Incoming Berlinale chiefs Carlo Chatrian and Mariette Rissenbeek are dealing with a set of unexpected organisational challenges as they attempt to tie down structural details of their inaugural edition at the helm.
Local German media is reporting that with just three and a half months to go before the landmark 70th edition of the Berlinale unfolds February 20 to March 3, 2020, the management team has yet to confirm the configuration of the festival’s screening venues.
It is now resigned to losing the eight screens of the CineStar multiplex in the Sony Center in Potsdamer Platz.
The venue, which hosted Panorama and Forum screenings in the past, closes at the end of this year alongside the neighbouring Imax screen. Local Berlin newspaper B.Z. reported the seating and projection equipment were scheduled to be dismantled by mid-January.
The festival’s head of press and publicity Frauke Greiner told Screen “alternative scenarios” were already on the table, including options to move into new screening venues as well as expand the use of existing venues.
Greiner dismissed suggestions the festival would use the new UCI Luxe 14-screen, 1,600-seat multiplex, situated in the former East Berlin neighbourhood of Friedrichshain, close to the Mercedes Benz Arena and opposite the East Side Gallery.
While this new complex could offer state-of-the-art facilities, its location some five-and-a-half kilometres from Potsdamer Platz (a 25-minute journey by taxi) meant it was a non-starter for the festival’s organisational team as they mulled potential new venues.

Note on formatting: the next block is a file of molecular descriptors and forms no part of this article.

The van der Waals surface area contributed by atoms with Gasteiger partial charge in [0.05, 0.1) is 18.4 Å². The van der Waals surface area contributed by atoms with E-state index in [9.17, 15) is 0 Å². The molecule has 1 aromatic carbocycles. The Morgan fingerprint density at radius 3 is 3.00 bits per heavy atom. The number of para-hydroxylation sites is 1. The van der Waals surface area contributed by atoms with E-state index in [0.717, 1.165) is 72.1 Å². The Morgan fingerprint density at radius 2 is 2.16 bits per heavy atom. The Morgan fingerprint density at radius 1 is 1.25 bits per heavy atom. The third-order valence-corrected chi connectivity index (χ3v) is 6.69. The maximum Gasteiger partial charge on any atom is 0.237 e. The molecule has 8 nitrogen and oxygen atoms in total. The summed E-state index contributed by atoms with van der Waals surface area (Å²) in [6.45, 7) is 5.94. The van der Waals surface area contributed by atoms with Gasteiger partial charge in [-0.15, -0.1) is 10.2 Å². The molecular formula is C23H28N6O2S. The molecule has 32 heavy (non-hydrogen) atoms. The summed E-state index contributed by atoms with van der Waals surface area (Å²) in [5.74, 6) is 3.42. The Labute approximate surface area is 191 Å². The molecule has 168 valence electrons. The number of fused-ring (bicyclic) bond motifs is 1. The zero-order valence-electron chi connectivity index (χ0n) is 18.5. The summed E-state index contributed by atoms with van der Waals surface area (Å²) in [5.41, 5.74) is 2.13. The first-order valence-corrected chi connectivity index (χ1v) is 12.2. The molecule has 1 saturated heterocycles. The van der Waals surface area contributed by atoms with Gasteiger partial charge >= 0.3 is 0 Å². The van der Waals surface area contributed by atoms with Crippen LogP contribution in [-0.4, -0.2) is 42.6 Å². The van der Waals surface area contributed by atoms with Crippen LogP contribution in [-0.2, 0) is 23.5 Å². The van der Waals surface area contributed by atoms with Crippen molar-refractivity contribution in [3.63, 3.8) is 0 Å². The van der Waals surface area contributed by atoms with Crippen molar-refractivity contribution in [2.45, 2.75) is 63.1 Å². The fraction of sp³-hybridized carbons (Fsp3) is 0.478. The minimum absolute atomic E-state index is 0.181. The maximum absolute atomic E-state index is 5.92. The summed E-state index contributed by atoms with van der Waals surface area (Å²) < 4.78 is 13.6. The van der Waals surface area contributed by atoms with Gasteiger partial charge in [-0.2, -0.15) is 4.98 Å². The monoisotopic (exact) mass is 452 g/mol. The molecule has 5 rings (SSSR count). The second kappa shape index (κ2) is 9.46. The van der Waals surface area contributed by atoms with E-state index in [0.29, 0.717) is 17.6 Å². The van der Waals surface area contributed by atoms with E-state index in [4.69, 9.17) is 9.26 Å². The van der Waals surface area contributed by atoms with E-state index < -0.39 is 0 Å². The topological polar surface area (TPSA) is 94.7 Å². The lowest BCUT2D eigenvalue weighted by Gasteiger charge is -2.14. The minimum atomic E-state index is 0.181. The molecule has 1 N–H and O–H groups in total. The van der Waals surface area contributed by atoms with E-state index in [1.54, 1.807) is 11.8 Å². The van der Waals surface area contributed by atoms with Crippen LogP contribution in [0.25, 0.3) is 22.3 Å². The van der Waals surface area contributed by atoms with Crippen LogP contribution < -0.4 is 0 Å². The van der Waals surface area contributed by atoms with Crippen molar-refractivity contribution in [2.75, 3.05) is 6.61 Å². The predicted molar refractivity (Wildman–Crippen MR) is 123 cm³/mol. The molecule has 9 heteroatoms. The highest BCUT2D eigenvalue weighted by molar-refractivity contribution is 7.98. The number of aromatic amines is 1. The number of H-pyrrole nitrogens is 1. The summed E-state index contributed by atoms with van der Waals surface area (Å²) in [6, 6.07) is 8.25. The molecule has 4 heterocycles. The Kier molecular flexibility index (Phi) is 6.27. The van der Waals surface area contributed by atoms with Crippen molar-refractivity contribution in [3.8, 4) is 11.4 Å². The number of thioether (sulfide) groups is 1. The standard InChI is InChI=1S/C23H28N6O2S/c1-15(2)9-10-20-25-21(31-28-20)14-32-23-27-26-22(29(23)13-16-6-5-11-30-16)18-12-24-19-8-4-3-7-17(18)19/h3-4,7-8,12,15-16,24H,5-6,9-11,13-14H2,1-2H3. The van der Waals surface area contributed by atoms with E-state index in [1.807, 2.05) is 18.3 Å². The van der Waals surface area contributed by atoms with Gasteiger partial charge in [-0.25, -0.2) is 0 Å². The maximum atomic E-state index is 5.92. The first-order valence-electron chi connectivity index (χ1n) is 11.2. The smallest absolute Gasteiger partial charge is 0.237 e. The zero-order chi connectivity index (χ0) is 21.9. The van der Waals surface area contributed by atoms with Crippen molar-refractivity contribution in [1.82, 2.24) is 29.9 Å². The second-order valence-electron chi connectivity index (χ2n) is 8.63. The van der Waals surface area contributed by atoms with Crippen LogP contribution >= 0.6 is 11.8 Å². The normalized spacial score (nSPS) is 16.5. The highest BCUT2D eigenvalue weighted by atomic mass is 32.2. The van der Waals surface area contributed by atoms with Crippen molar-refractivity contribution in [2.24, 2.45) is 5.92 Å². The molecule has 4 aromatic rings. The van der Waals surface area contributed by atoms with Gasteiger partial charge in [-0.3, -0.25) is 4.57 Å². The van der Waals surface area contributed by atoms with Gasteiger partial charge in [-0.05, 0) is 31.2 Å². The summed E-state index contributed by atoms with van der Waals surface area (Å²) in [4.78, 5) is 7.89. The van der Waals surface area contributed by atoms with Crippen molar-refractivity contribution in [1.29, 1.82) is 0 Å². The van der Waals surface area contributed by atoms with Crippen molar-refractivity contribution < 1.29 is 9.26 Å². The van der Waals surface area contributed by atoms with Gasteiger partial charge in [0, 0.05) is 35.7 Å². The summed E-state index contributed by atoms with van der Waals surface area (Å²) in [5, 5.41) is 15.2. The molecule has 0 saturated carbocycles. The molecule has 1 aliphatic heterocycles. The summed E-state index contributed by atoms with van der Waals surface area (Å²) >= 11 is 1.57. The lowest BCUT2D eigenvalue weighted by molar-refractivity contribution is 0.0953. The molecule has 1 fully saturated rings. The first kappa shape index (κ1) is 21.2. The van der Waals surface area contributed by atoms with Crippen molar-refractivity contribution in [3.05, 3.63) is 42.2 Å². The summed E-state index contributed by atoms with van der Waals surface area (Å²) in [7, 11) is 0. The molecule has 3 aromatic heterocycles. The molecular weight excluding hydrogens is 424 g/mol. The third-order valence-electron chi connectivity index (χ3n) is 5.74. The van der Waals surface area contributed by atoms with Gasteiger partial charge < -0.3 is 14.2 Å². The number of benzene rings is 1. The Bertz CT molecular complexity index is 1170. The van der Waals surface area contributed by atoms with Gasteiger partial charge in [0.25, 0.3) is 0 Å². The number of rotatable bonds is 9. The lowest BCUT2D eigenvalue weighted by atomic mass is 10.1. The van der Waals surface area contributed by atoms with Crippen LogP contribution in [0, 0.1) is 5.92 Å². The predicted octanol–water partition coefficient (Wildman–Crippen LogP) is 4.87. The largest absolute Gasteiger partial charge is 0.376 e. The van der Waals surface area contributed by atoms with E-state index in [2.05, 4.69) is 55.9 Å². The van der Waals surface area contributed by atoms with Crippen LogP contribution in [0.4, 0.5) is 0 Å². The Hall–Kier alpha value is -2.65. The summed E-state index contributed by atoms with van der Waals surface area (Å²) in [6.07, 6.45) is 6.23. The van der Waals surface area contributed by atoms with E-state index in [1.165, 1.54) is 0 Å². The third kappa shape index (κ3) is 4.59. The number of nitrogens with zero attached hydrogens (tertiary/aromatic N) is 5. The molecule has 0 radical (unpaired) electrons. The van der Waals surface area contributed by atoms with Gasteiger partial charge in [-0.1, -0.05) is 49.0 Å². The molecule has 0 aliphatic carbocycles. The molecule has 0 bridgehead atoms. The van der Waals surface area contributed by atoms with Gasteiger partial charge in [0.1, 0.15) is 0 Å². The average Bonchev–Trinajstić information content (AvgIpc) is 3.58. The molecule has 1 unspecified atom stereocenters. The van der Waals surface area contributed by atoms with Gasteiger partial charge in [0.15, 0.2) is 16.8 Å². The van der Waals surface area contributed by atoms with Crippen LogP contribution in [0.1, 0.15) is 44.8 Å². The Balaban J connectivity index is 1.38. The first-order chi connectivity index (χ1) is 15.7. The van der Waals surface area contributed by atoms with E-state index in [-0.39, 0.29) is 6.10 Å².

One positive development, is the new lease of life granted to Theater am Potsdamer Platz following news the Cirque du Soleil Entertainment Group is locating its first European show there in November 2020. There had been speculation over its future in the local media.
The 1,750-seat venue serves as the Berlinale Palast during the festival, hosting the screenings of competition films as well as the opening and closing ceremonies.
In a further organisational curve ball, however, it has emerged Channing Tatum’s Magic Mike Live show will be based in the Club Theater (formerly known as Adagio) in the basement of the Berlinale Palast from mid-January.
This means the venue is unlikely to be available for the Berlinale’s traditional reception after the opening film on February 20, although the festival has been in contact with the new operators to explore the possibility.
As a concession to the festival, the producers of Magic Mike Live will not run show during the Berlinale so as not to clash with the red carpet on Marlene-Dietrich-Platz.
B.Z. has reported, however, the show’s operators are likely to have demanded compensation from the festival for the loss in revenues during this 10-day period.
The festival said it would only announce the final configuration of the venues available for festival and European Film Market screenings once the contracts had been signed.
Sponsors, transport challenges
In another challenging development, the Berlin media is also reporting two of the festival’s main sponsors are no longer on board.
German watch manufacturer Glashütte Original has not renewed its contract to sponsor the €50,000 documentary award, won by Sudanese director Suhaib Gasmelbari’s Talking About Trees in 2019.
Chinese-owned, Belgian jewellers Leysen 1855, a long-time partner of the festival, is also no longer listed as being involved.
Greiner said a new partner for the documentary award would be announced soon, saying: “We are having good discussions with new interested parties and we are already talking with existing partners about extensions of contracts past 2020.”
In the backdrop, an ongoing large-scale renovation of the 100-year-old Potsdamer Platz U-Bahn station is expected to pose a headache for festival goers this February.
The work, which is scheduled to last until autumn 2021, will affect Berlinale visitors travelling on the U2 line westwards from the east of Potsdamer Platz.